This was my fourth workshop and sixth trip to the wonderful San Diego area for wintering birds, some warm weather and a lot of fun. Here are a few images from the first couple of days.
There's just something calming and peacful about the sunrises in La Jolla. Every time on on the cliffs waiting for the sun to rise in the East, I keep an eye out towards the horizon on the western ocean. There are almost always some pink and purple skies that develop just before the sun rises over the hills. It's kind of magical, and a wonderful sense of awe fills me up.
Brown Pelicans I could watch all day. They might be asleep one minute then tossing their heads in the air the next, or they preen and shake their heads over the feathers on their backs that they've just preened, so the oil gets on their heads and necks. The image below I've never seen this angle of a head throw! That pouch looks so big!
Snowy Egrets aren't found on the cliffs very often, but this one hung around for most of the morning.
I don't know of many birds that just plop themselves on the ground and rest like Black Skimmers do. At first I thought they were dead or injured, but they're just taking a nap, soaking in the warmth from the sand. Not a bad idea, really. They are usually resting or standing together in tight groups so getting an angle where there's only one in the frame can be a challenge.
Amongst the Black Skimmer were some Royal Terns. They were a little more vocal then the Skimmers, don't allow much of a close approach, so use a big lens and stay back or the whole beach will clear out at once.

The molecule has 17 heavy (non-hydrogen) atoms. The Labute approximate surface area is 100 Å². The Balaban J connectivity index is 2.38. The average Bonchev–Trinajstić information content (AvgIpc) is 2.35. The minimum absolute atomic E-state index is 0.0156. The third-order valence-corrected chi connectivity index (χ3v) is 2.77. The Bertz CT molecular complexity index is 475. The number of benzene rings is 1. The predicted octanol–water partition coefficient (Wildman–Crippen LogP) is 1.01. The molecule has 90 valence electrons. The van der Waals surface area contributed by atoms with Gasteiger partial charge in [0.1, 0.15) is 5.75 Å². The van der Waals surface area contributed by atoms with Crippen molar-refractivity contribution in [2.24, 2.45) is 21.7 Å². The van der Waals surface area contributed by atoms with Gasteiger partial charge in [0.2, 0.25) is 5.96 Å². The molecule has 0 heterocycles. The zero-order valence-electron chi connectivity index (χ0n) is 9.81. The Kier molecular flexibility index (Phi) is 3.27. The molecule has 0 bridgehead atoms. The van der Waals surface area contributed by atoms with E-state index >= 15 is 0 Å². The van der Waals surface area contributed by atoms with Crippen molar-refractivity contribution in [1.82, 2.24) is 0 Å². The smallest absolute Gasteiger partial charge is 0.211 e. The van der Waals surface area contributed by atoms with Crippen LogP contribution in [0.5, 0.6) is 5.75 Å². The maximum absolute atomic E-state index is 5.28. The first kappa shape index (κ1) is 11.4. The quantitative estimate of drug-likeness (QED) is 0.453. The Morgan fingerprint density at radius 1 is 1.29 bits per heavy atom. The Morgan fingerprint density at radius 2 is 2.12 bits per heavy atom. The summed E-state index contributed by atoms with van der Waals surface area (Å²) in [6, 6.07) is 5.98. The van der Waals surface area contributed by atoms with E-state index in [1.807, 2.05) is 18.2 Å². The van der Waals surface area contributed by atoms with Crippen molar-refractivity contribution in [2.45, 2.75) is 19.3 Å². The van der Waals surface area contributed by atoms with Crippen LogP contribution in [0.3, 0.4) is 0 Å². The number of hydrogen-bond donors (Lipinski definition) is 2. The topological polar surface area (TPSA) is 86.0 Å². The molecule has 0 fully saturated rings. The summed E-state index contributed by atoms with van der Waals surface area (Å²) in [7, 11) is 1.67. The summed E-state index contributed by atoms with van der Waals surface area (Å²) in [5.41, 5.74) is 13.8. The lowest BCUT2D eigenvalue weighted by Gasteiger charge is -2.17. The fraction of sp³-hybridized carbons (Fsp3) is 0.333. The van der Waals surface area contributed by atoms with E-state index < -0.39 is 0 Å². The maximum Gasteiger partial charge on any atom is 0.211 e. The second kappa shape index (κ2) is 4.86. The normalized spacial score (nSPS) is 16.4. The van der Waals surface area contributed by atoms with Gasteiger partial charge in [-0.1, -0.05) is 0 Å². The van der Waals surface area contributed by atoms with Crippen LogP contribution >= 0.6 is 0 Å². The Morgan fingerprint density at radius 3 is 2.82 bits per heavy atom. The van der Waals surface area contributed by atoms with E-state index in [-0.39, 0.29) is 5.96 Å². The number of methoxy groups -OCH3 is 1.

I had a a chance to photograph this Yellow-rumped Warlber in the trees by the parking lot. One of the things I teach on my workshops is be ready, and I had the right settings preset on my camera and was able to get this shot off quickly before it flew.
The Black Phoebe I photographed coming back to the car after photograhing the Black Skimmers and the Royal Terns on the beach.
I really like taking the workshop particpants to the Scripps Pier area. Besides the obvious landscape images of the pier there are a number of shorebirds there. This Spotted Sandpiper really stretched itself out, nabbing bugs on the rocks.
I tried to get a different image this year. So, I stepped to the right and offsetting the view down the pilings. The endless view is still there and it's a little more interesting then the dead down the center view. Although I still really like last years image still.
Enjoy! Thanks Tim